complete required chemical experiments in a safe and healthy learning environment. “We put a lot of thought and effort in choosing quality equipment that would keep energy costs at a minimum and could be maintained for years to come,” said Bookstaver. “There is a growing push to introduce community college students to the research lab as early as possible, and it’s good to be on the front end of that when we can,” said Bookstaver. “We get students early in their college careers, and it’s rewarding to help students find a career that they love.” “We are focused on student success, and completion of the lab is one more step toward

fulfilling SCC’s vision,” said Dr. Michael Banks, vice president for academic and student affairs. The college’s vision is to be a community college recognized for leadership in academic excellence, student success, instructional and technological innovation and community responsiveness. Construction was directed by the SCC Facilities Department and took place May-August 2009. The project included infrastructure updates like exterior ventilation and additional water piping. Funding for the $1.1 million renovation was provided by the 2007 Lewis and Clark Discovery Initiative, a partnership between the Missouri Higher Education Loan Authority and the state of Missouri.

“It’s rewarding to help students find a career that they love.”

~ John Bookstaver, SCC professor of chemistry


A sparkling new organic chem lab (top, left) gives students like Doug Cook (top, right) and Kristen Bumb (above) access to the latest tools and technology in the classroom.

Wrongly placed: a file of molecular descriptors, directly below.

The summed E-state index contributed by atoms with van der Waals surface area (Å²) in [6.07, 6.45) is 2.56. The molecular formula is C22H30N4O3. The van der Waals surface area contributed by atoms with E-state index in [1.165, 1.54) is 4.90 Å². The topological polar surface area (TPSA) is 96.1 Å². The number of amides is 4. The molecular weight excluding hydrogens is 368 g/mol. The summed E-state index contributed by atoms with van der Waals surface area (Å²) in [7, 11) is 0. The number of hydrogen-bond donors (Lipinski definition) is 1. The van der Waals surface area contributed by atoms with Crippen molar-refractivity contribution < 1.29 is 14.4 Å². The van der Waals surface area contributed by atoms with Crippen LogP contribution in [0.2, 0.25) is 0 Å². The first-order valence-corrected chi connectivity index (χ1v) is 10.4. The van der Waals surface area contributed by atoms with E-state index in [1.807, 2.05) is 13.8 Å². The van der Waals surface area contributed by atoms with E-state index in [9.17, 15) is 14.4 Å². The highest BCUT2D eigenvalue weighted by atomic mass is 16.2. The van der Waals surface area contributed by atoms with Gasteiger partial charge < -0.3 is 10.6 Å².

P O I N T S of E X C E L L E N C E

Improved energy efficiency by installing high-efficiency hot water boilers and new sensors in classrooms to control lighting, heating and cooling systems.

Updated graphic design lab with 21 new computers and cascaded old equipment to art, communications and the ACE Center.

Expanded art studio offerings with purchase of ceramics gas kiln. For local art students, the addition opens up a new realm of design and color and makes SCC’s art classes even more attractive and competitive.

Replaced 12 of 24 outdated student computers with Enhancement Grant funds; providing students with more upto-date equipment to perform research and complete assignments.


Scott Hunter (right) and Jessica Fultz (below, in white) were part of the first intercollegiate soccer teams at SCC. Hunter and Fultz both played at midfield for the majority of the 2009 season.

COUGAR Pride “I am very proud of what we’ve achieved as the first women’s soccer team at SCC, and I’m even more excited about what we will accomplish in the future.” ~ Emily Holbrook, SCC women’s soccer coach


Intercollegiate athletics are more than just sports, more than a pastime – they are Sophomore Cayla Pisciotta protects the ball from defenders during a 2009 match at home. Pisciotta, the team’s 2009 scholar athlete, played all 90 minutes of every game for a total of 1,530 minutes. During that time, she notched 3 goals and 1 assist.

SCC soccer rolls out,


In August 2009, the SCC soccer teams went intercollegiate and became a member of the Midwest Community College Athletic Conference under the leadership of men’s Head Coach Tom Kearns and women’s Head Coach Emily Holbrook. Prior to the fall 2009 season, the men’s and women’s soccer teams competed strictly as club sports under the college name. Holbrook immediately saw the value the new soccer program would bring to SCC, instilling students with school pride and providing a stronger connection to the college’s identity, she said. Kearns said having a soccer program at SCC adds to every student’s college experience, and the more the team improves, the stronger SCC’s image and presence will become.